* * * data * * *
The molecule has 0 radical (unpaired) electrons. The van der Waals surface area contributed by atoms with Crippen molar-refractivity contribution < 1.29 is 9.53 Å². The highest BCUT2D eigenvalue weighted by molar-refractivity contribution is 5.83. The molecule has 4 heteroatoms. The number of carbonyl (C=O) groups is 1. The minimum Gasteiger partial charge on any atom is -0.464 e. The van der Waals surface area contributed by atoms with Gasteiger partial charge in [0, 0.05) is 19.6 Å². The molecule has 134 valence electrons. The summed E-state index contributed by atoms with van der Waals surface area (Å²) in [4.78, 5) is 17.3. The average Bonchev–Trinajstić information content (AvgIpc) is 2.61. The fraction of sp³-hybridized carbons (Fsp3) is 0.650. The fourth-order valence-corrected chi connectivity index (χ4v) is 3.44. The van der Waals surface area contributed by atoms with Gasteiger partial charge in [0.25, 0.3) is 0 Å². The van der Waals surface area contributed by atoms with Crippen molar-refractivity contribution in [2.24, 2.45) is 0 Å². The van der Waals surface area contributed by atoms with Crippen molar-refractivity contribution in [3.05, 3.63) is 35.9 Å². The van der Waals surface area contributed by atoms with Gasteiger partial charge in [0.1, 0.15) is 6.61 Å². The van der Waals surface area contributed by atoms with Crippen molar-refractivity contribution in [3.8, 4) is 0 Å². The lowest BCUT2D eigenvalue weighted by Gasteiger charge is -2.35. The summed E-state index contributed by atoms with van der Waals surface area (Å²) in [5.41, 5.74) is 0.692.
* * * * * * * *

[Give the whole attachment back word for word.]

The molecule has 0 radical (unpaired) electrons. The van der Waals surface area contributed by atoms with Crippen molar-refractivity contribution < 1.29 is 9.53 Å². The highest BCUT2D eigenvalue weighted by molar-refractivity contribution is 5.83. The molecule has 4 heteroatoms. The number of carbonyl (C=O) groups is 1. The minimum Gasteiger partial charge on any atom is -0.464 e. The van der Waals surface area contributed by atoms with Gasteiger partial charge in [0, 0.05) is 19.6 Å². The molecule has 134 valence electrons. The summed E-state index contributed by atoms with van der Waals surface area (Å²) in [4.78, 5) is 17.3. The average Bonchev–Trinajstić information content (AvgIpc) is 2.61. The fraction of sp³-hybridized carbons (Fsp3) is 0.650. The fourth-order valence-corrected chi connectivity index (χ4v) is 3.44. The van der Waals surface area contributed by atoms with Gasteiger partial charge in [0.25, 0.3) is 0 Å². The van der Waals surface area contributed by atoms with Crippen molar-refractivity contribution in [2.24, 2.45) is 0 Å². The van der Waals surface area contributed by atoms with Crippen molar-refractivity contribution in [3.05, 3.63) is 35.9 Å². The van der Waals surface area contributed by atoms with Gasteiger partial charge in [0.1, 0.15) is 6.61 Å². The van der Waals surface area contributed by atoms with Crippen molar-refractivity contribution in [3.8, 4) is 0 Å². The lowest BCUT2D eigenvalue weighted by Gasteiger charge is -2.35. The summed E-state index contributed by atoms with van der Waals surface area (Å²) in [5.41, 5.74) is 0.692.